In the years since the first march, however, criticism has turned toward the Women's March national leadership.

Allegations Against The National Women's March Co-Chairs

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The most recent round of controversy can be traced back to February 2018, after Women's March co-president Tamika Mallory attended a speech by Louis Farrakhan, the head of the Nation of Islam, at that organization's Saviour's Day event. During that speech, Farrakhan declared Jews to be his enemy; as New York magazine laid out, that's a typical comment for him to make.

The Southern Poverty Law Center lists the Nation of Islam as a hate group, saying the group has a "theology of innate black superiority over whites" and that its leaders espouse "deeply racist, antisemitic and anti-LGBT rhetoric." However, its history is complex, as is its relationship to various black communities. The SPLC acknowledges that the group offers "numerous programs and events designed to uplift African Americans," and since it was founded in 1930, its members have developed a reputation among some as passionate, determined advocates for low-income and working class black people, and especially men, as Adam Serwer explained in The Atlantic days after Mallory's presence at Saviour's Day made headlines. Aside from Farrakhan, the Nation of Islam's most famous member was probably Malcolm X, though he later separated from the group.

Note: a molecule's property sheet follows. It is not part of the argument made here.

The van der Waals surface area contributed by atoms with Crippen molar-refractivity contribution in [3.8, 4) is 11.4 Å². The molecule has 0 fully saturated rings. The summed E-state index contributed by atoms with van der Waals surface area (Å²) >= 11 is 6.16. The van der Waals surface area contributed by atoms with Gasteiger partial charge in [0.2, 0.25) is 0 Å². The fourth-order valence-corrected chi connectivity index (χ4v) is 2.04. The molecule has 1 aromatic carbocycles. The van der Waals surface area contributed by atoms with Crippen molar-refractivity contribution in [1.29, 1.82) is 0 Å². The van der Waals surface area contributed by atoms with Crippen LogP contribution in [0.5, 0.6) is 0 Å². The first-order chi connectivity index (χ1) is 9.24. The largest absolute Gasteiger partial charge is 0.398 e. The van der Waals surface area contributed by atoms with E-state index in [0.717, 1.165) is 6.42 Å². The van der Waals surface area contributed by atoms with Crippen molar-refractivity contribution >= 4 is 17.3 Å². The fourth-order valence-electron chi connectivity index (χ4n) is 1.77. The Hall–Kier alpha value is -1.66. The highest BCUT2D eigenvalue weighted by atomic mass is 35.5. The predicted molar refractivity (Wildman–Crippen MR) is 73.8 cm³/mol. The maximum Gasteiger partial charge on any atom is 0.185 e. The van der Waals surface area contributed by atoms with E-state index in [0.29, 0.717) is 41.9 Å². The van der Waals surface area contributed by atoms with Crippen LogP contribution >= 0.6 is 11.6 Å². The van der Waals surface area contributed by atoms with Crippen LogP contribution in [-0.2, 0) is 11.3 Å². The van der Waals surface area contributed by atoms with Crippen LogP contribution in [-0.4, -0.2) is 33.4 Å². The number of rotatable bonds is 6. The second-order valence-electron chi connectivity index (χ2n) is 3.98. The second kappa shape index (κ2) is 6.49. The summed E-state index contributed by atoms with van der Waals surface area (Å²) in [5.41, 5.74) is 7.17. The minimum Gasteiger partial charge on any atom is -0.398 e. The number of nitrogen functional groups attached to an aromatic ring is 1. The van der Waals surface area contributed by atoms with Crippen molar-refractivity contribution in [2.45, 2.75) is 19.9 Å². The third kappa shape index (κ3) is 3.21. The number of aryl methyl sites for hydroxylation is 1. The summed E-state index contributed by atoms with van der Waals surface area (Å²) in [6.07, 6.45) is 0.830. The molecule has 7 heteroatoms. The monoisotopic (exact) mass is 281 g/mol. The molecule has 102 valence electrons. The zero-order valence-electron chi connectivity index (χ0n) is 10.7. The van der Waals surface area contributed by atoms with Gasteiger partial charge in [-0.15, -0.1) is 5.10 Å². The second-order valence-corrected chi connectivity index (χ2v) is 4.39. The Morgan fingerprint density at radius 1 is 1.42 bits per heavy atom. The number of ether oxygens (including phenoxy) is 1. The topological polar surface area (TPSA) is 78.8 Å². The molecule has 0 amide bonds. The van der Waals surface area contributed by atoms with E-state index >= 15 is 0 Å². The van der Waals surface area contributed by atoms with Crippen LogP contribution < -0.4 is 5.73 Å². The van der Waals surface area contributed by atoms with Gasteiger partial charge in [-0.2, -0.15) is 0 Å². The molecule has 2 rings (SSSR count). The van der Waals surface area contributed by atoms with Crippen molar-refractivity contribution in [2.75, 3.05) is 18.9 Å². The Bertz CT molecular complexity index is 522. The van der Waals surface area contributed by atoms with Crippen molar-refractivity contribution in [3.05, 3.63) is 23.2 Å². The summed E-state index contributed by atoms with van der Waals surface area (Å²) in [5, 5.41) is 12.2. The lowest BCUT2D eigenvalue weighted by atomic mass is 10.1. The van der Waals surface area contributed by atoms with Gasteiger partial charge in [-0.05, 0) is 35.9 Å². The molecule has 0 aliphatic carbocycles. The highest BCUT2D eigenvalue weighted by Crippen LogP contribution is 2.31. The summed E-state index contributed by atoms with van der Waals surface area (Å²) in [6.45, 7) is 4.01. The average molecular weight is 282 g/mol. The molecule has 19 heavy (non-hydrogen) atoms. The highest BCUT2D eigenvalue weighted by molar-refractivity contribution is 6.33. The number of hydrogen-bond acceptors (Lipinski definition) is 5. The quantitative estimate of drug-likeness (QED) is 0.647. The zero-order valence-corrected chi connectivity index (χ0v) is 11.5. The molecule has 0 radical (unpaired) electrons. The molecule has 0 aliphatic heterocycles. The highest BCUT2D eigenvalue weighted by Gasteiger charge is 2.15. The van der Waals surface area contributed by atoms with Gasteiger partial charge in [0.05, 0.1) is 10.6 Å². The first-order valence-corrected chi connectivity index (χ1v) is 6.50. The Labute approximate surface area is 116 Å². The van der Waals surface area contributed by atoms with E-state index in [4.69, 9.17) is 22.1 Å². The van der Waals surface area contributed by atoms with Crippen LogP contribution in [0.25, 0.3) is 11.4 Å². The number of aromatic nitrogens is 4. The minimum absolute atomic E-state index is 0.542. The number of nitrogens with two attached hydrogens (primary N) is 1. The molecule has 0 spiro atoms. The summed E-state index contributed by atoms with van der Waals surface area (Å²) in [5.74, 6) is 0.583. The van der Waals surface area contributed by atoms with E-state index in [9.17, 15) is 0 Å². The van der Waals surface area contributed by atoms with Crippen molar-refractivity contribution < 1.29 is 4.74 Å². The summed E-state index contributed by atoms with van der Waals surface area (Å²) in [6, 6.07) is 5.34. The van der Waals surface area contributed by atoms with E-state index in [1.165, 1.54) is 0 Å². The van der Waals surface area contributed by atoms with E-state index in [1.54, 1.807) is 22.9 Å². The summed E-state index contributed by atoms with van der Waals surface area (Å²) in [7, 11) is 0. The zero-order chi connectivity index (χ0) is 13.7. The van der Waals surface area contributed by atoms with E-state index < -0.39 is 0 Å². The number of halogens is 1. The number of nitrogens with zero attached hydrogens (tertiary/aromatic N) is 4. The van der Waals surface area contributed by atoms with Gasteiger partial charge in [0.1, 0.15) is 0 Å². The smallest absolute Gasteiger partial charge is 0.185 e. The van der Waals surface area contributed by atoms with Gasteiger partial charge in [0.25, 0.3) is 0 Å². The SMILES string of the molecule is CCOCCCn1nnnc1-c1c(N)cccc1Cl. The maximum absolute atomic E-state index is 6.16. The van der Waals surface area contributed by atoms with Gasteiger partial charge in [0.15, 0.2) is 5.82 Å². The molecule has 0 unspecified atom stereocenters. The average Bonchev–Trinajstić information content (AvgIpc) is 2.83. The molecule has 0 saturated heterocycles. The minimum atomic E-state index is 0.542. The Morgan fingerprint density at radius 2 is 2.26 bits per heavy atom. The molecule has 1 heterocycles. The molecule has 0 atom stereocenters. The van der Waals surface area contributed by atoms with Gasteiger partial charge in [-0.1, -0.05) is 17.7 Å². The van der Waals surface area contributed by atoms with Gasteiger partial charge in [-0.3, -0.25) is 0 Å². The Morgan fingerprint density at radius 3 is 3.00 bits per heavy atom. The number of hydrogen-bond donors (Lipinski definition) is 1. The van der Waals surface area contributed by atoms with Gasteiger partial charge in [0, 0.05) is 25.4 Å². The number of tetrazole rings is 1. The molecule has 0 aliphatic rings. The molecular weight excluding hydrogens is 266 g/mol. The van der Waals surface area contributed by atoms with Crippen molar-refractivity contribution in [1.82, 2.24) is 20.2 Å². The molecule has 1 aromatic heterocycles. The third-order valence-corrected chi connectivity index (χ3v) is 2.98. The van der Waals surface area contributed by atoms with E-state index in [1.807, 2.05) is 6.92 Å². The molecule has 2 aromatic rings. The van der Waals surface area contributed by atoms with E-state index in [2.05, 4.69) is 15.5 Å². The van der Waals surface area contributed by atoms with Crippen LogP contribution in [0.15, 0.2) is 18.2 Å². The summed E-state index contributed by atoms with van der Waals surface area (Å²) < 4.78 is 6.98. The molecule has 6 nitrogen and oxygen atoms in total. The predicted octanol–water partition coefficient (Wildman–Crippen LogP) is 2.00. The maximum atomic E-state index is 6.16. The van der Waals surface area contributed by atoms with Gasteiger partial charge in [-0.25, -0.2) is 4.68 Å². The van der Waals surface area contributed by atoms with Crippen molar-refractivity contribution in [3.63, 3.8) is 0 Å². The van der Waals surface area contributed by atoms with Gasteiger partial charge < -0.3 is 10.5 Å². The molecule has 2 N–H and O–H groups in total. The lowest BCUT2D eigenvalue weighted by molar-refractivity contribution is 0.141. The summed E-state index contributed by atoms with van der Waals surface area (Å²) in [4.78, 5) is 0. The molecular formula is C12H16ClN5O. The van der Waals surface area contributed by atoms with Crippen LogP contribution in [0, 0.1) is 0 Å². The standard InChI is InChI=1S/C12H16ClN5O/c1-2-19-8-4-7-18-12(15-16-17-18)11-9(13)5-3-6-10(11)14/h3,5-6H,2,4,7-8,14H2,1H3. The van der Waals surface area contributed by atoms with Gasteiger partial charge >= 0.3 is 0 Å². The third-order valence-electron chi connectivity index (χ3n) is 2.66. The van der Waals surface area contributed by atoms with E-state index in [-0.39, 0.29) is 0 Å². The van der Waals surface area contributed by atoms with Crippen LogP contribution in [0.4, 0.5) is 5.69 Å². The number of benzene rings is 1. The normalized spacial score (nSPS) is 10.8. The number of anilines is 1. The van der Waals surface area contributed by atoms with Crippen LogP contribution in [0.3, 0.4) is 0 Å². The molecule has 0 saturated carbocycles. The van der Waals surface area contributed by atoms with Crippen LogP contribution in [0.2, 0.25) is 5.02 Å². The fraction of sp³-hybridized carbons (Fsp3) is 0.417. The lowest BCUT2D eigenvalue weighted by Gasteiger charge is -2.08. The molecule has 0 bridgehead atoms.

During that Saviour's Day speech, Farrakhan also specifically praised Mallory, who was sitting in the audience. Mallory later defended her association with the Nation of Islam, explaining that she had attended Saviour's Day events for much of her life, and that the group supported her after her son's father was murdered. But when she declined to condemn Farrakhan specifically, there was an outcry — and Women's March co-chairs Linda Sarsour and Carmen Perez were also accused of having connections with the Nation of Islam.